Weyerhaeuser officials respond by saying that more than 60 percent of the landslides from the 2007 storm occurred at sites Montgomery's 1998 paper had not singled out as high-risk areas.
Company spokesman Greg French writes in an email: "A major factor contributing to the poor predictive power of the [Montgomery's] model during this event was that the model was developed for storms of much lower intensity than that experienced by the Upper Chehalis and Stillman Creek watersheds during the 2007 storm. The huge amount of rainfall caused sites that normally would be stable to fail."
Green building has emerged as one of the fastest-growing segments of the construction industry. It represented just 2 percent of the housing market in 2005, but is expected to account for as much as a quarter of commercial construction starts and one in five new homes by 2013, according to McGraw Hill Construction's Green Outlook 2009 market intelligence report.
The growth has been so impressive — even in the current recession — that mainstream logging and construction companies have moved aggressively into this arena. To compete with the USGBC's highly-regarded LEED program, the National Association of Home Builders (NAHB) recently rolled out its own "green" home-building standard, plus a companion logo system for building products.
And the NAHB program, as well as the industry-backed building certification system called Green Globes, have lobbied with some success for the inclusion of their programs in new zoning rules being adopted around the country, as well as in emerging federal, state, and local guidelines that call for green building in the construction of schools and other government buildings.
SFI has been a big part of the timber industry's green market push. The SFI label is accepted by the NAHB and Green Globes systems, and SFI has rapidly certified more than 163 million acres (66 million hectares) of North American forests. In the United States, FSC has certified 100 million acres (40.5 million hectares) of forests.
With a budget of $5.5 million a year — $1.8 million of which went to the advertising firm Porter Novelli in 2007 — SFI has also made some competitive inroads. The label has been embraced by several large corporations that represent significant forest-product purchasing; Wal-Mart and publishers such as Forbes and Time, Inc. are among the companies that have moved to SFI-certified wood in recent years.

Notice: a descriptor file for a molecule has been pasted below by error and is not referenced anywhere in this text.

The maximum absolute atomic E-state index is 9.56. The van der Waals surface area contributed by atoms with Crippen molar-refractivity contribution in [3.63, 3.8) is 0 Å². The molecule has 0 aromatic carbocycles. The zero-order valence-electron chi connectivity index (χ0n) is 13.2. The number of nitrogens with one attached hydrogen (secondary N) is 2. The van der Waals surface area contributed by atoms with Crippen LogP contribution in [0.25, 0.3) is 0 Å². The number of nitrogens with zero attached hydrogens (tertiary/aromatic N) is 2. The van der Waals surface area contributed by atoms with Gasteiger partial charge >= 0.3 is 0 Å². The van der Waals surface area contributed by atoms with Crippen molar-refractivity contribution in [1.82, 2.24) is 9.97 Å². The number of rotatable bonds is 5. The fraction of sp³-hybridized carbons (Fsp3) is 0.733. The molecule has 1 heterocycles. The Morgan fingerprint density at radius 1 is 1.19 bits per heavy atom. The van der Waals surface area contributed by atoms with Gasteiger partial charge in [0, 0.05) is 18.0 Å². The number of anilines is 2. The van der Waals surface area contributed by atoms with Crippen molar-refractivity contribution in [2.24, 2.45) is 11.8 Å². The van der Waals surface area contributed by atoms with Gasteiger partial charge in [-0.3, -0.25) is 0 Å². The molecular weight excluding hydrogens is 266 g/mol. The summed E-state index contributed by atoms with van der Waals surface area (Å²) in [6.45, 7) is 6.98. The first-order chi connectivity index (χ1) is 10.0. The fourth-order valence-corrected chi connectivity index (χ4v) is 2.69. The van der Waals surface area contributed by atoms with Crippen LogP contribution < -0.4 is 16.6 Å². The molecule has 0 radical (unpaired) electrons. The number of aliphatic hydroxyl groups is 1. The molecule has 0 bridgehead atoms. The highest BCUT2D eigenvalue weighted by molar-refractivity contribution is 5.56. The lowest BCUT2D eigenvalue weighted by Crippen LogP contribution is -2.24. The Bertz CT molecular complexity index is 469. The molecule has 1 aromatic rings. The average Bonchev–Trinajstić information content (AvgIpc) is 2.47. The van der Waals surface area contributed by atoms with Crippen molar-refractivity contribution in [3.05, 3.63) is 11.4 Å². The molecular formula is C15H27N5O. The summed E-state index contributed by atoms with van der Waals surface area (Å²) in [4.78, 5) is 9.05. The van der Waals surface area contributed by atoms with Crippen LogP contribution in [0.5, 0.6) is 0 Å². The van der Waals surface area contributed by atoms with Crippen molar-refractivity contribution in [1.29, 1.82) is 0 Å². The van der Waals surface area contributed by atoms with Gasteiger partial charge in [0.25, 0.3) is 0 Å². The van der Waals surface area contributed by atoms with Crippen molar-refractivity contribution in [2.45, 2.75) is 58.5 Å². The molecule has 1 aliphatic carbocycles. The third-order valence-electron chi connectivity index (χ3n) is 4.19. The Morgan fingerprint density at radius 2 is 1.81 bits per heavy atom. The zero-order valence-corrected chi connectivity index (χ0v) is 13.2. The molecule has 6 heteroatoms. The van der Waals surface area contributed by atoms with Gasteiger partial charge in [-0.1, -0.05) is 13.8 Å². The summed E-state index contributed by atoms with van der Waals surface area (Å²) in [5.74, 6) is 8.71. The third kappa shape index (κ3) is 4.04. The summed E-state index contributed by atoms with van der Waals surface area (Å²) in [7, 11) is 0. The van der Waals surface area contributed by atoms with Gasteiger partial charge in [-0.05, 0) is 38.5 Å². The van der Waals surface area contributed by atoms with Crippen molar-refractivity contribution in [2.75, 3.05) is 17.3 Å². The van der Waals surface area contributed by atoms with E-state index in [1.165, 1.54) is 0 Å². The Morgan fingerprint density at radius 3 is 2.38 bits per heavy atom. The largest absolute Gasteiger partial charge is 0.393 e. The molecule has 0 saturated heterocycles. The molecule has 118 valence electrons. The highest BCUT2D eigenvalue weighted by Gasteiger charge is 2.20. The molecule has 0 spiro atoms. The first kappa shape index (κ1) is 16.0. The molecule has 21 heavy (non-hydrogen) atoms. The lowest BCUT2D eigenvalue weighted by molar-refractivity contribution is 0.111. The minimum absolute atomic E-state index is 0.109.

But SFI, Green Globes, and other green building initiatives tied closely to big timber and construction industries have come under increasing criticism for greenwashing, and are struggling to achieve credibility among people more closely tuned into the sustainability debate.
Peter Goldman is the Seattle attorney representing the Sierra Club and ForestEthics in the three recent complaints that together mount the most sweeping challenge to SFI to date. He says of SFI, "They are masters at confusing the market."
"We believe in the market," he adds. "We just want a level playing field and believe the market will take care of the rest."
A dogged former prosecutor who quit criminal law a dozen years ago to open the Washington Forest Law Center in Seattle, Goldman has had SFI in his sights for a while. He crafted a 2006 complaint lodged with SFI against Weyerhaeuser for another one of his environmental group clients, the Seattle Audubon Society. That year, he also represented the group in a lawsuit against Weyerhaeuser that led to a settlement protecting Washington state spotted owl habitat after a federal judge ruled that the company's logging violated the U.S. Endangered Species Act.
Seattle Audubon's 2006 complaint to SFI against Weyerhaeuser was withdrawn, according to Abusow.
LEED Saga Continues